Stefan Hahnewald

Learn More
OBJECTIVE Cochlear implants (CIs) have become the gold standard treatment for deafness. These neuroprosthetic devices feature a linear electrode array, surgically inserted into the cochlea, and function by directly stimulating the auditory neurons located within the spiral ganglion, bypassing lost or not-functioning hair cells. Despite their success, some(More)
Postnatally, the mammary gland undergoes continuous morphogenesis and thereby is especially prone to malignant transformation. Thus, the maintenance of the epithelium depends on a tight control of stem cell recruitment. We have previously shown that epithelial overexpression of the EphB4 receptor results in defective mammary epithelial development and(More)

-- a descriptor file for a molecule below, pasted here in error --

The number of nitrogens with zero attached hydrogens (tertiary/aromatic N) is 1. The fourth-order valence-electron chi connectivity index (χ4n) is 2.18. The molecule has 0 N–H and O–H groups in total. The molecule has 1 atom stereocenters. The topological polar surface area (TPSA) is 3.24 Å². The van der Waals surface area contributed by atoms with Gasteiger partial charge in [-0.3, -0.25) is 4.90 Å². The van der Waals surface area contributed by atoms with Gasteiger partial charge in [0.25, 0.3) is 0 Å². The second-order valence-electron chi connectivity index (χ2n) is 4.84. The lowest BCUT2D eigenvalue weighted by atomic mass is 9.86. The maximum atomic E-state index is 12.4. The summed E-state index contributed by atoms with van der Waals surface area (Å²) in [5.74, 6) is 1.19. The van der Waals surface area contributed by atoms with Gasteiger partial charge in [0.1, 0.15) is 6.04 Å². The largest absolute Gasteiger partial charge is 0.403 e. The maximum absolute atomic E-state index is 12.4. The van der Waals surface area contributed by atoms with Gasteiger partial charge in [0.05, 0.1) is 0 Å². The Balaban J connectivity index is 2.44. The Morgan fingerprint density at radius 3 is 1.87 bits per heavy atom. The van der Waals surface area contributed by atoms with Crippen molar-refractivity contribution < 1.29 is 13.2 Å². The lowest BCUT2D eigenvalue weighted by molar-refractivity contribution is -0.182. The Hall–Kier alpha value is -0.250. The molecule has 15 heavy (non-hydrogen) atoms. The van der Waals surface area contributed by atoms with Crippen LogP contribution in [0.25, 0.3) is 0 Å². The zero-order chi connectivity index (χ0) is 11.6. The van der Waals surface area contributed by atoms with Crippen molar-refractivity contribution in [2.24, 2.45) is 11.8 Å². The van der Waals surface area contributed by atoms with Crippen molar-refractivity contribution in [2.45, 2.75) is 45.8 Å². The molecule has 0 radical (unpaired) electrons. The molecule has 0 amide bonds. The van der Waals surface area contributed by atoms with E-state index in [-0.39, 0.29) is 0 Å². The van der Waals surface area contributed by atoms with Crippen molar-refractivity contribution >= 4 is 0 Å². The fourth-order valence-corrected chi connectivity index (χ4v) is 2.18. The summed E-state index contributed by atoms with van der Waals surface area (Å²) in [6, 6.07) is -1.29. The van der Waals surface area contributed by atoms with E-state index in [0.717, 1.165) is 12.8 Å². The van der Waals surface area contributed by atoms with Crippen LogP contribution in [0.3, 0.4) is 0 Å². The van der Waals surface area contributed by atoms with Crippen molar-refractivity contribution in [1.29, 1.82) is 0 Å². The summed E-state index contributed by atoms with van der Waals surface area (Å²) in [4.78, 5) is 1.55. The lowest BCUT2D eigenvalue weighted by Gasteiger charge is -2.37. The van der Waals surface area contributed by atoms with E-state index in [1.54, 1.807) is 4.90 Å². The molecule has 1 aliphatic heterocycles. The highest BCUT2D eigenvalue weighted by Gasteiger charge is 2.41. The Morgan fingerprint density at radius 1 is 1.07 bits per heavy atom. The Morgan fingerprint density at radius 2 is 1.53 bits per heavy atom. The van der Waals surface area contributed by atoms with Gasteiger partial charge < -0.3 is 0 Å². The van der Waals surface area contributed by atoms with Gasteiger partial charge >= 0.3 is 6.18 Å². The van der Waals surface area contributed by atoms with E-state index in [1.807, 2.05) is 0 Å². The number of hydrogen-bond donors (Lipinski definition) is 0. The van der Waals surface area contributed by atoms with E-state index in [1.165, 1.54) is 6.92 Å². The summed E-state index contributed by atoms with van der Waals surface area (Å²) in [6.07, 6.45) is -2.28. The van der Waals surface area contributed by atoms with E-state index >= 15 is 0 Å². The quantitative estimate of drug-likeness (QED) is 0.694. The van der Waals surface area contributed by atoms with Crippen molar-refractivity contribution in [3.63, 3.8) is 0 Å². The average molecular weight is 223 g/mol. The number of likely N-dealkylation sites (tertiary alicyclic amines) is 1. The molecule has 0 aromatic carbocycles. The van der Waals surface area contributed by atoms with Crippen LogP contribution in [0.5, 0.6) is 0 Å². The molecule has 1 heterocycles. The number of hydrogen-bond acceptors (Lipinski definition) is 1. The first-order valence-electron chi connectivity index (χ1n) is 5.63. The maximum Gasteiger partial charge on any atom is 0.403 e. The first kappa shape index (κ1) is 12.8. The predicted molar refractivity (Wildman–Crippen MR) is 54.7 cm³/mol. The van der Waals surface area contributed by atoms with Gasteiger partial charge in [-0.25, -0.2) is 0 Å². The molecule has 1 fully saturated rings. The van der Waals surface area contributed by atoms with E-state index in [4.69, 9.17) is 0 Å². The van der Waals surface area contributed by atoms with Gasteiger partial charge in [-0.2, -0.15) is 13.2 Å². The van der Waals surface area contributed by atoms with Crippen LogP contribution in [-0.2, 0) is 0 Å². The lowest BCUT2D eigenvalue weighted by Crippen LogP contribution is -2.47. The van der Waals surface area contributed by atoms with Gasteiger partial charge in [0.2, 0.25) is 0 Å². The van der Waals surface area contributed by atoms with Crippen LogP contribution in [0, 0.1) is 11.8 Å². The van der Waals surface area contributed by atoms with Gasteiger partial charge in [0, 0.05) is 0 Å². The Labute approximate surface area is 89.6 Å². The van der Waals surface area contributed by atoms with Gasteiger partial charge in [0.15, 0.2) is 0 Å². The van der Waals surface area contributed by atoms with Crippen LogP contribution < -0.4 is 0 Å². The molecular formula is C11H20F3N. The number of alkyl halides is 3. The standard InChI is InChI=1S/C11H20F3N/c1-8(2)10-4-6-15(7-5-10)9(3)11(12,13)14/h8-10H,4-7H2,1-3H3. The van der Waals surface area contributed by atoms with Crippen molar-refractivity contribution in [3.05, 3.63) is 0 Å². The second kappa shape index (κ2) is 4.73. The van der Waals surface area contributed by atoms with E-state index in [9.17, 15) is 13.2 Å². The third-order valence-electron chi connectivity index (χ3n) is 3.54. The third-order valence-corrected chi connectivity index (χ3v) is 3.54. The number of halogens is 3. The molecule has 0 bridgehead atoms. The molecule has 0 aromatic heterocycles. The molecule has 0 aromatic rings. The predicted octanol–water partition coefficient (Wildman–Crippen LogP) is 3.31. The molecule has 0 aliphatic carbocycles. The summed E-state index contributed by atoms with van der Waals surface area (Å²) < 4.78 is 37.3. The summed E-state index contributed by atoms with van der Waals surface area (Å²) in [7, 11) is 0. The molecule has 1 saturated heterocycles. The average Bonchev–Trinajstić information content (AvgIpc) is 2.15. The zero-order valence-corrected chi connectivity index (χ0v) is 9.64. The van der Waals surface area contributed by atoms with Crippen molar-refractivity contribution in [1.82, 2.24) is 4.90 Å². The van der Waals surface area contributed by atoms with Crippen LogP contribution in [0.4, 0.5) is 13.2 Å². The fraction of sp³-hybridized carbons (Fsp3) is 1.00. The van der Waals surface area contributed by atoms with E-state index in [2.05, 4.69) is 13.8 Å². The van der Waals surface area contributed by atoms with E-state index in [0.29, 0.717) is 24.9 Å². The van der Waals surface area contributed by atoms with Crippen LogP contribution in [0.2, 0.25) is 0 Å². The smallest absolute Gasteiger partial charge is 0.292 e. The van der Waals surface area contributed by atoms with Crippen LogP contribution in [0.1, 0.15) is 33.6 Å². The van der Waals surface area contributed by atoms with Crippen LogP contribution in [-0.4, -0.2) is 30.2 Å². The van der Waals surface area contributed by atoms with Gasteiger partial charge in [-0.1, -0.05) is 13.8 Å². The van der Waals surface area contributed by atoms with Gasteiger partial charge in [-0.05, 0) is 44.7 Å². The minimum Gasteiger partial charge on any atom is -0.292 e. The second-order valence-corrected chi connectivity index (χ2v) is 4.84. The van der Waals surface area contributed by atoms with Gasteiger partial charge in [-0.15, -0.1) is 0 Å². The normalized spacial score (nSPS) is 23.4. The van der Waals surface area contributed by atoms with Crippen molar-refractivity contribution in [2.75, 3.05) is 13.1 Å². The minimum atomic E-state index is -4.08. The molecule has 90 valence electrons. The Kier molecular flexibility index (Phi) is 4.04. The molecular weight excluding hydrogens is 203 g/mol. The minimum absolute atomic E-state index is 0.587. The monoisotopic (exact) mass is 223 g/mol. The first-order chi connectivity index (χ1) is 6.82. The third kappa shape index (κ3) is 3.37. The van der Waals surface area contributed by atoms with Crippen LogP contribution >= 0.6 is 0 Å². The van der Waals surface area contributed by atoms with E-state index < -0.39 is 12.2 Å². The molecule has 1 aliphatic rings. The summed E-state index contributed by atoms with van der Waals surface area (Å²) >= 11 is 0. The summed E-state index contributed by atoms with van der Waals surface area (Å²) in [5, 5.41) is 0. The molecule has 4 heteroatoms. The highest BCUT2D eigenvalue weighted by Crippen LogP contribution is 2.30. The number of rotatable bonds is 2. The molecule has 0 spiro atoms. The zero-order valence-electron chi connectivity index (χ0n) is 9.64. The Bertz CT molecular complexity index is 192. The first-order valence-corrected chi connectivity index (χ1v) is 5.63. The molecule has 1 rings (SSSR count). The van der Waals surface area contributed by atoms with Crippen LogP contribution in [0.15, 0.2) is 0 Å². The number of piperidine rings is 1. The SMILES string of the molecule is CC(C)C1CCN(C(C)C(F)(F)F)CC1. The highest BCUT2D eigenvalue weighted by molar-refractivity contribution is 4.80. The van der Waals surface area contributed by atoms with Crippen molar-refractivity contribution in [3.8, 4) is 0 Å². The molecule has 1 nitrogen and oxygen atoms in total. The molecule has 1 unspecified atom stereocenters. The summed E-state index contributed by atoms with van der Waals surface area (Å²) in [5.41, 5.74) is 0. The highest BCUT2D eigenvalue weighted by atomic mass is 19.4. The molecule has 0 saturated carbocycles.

: Cochlear implants (CI) restore functional hearing in the majority of deaf patients. Despite the tremendous success of these devices, some limitations remain. The bottleneck for optimal electrical stimulation with CI is caused by the anatomical gap between the electrode array and the auditory neurons in the inner ear. As a consequence, current devices are(More)
Spiral ganglion neurons (SGNs) participate in the physiological process of hearing by relaying signals from sensory hair cells to the cochlear nucleus in the brain stem. Loss of hair cells is a major cause of sensory hearing loss. Prosthetic devices such as cochlear implants function by bypassing lost hair cells and directly stimulating SGNs electrically,(More)
  • 1